Here we go gathering cups in May ..
By TTT Subscriber Anthony Stanley.
We didn’t see this one coming.
In the desert that was the whole of the 90s, it seemed impossible that, as the new decade blossomed, three trophies would be secured in the space of three months. But that’s what Houllier’s 2000-01 vintage achieved: a unique treble together with a third place finish and the arguably more important promise of re-entry into the rebranded Champions League.
There’s a paradox here; a contradiction that goes right to the heart of Gerard Houllier’s management and legacy of the Liverpool team. An achievement that will probably never be repeated and yet within a few years the memory had been somewhat soured by a combination of heightened expectations, a damaged aorta and a disastrous 2002 recruitment policy. Moreover, the surreal events of Istanbul and Rafa’s impact probably overshadowed the treble season to a degree. The events of that momentous spring and early summer, the drama, the goals, the heroics, the return to the banqueting table that we see as our right; it could be argued that rather than peer back at them through a rose coloured prism, we have all done the opposite and not given the team, or Houllier, the credit that is deserved.
But this season was a redemptive one, a campaign in which the whole of Europe was forced to sit up and, once again, shiver in fear at the continental rehabilitation of the Reds. Though Roy Evans had given Liverpool fans some great moments with his 5-3-2 that got the most out of the formidable talents of Robbie Fowler and Steve McManaman, though the passing had been a joy and the swashbuckling verve had left us breathless at times, they had, ultimately, flattered to deceive, a 1995 League Cup being the only success in that era. Moreover, European nights had become something of a trial; a club with proud traditions of St. Étienne and Roma in the Italian capital, of back-to-back European Cups, had regressed shockingly in this arena since the Heysel disaster. Kopites became used to watching forlornly as PSG (emphatically not the PSG of today) hammered three goals past a shoddy defence or the dubious might of Celta Vigo vanquished the Reds.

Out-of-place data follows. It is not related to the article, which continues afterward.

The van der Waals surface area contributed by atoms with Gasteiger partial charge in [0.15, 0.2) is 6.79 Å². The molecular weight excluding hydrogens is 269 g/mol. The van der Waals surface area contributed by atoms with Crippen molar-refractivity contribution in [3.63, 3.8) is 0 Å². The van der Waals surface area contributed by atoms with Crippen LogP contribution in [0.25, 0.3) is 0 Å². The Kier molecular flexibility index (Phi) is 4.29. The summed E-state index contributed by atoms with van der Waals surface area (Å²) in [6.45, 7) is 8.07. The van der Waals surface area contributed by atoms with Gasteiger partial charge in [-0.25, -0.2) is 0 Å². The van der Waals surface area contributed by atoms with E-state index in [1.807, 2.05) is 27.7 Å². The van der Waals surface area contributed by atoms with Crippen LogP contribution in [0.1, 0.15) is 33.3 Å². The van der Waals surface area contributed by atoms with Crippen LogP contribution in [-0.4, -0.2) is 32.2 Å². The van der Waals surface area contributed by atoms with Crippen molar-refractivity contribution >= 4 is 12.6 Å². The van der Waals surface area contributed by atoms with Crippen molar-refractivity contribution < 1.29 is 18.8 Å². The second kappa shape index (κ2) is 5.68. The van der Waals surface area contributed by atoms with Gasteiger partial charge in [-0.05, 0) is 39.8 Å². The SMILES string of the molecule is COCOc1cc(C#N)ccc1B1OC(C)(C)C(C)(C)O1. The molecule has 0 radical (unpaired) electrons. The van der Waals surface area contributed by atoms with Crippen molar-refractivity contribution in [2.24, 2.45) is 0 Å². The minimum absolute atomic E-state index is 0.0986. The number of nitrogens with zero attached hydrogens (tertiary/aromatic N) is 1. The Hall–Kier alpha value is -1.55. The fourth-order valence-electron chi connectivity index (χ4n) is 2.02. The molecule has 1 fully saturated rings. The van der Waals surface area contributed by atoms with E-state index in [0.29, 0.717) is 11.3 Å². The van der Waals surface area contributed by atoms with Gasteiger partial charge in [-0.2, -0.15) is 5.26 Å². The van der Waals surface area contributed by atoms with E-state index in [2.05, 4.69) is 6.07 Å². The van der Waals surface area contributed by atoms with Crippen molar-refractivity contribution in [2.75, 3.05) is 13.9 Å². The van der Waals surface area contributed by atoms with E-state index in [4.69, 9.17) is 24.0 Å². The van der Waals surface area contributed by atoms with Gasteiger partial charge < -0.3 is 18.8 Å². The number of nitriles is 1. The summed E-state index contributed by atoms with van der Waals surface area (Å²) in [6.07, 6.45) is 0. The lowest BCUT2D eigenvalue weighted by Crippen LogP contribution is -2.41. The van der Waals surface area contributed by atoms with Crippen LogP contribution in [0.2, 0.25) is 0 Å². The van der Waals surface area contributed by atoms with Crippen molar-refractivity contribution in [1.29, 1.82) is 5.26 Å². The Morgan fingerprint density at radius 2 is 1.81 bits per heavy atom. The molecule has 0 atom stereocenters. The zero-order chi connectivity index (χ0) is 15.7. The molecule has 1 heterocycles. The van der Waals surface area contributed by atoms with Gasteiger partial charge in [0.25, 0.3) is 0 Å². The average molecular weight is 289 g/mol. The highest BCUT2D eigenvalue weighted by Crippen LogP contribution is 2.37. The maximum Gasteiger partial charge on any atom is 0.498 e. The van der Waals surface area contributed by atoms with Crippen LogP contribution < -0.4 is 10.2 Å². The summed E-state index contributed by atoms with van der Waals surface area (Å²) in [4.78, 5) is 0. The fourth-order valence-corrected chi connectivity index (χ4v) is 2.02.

As the nineties drew to a close, Liverpool Football Club – the doyens of European pedigree – found themselves cast adrift from the elite. This season changed all that; in many ways it laid the foundations for Istanbul. The irony, of course, is that that miraculous night outshone that which made it possible.
Houllier’s first season in sole charge had seen the Reds narrowly miss out on Champions League football as they finished the season in fourth. Though there was a large degree of frustration at the toothless and impotent finish to the 1999-2000 season, as Liverpool limped to the finish line, there was still genuine cause for optimism as the new season dawned. Hyypia and Henchoz, together with the remarkable Hamann, had made the Reds fiendishly hard to score against. Emile Heskey had been signed from Leicester in early 2000 and though he laboured with his new club in his first few months, in 2000-2001 he absolutely excelled. The summer of 2000 saw no fewer than six new arrivals to help Liverpool make the needed step up in quality (another four players would sign during the winter months – this being before windows ‘slamming shut’ and ghastly Sky Sports deadline day).
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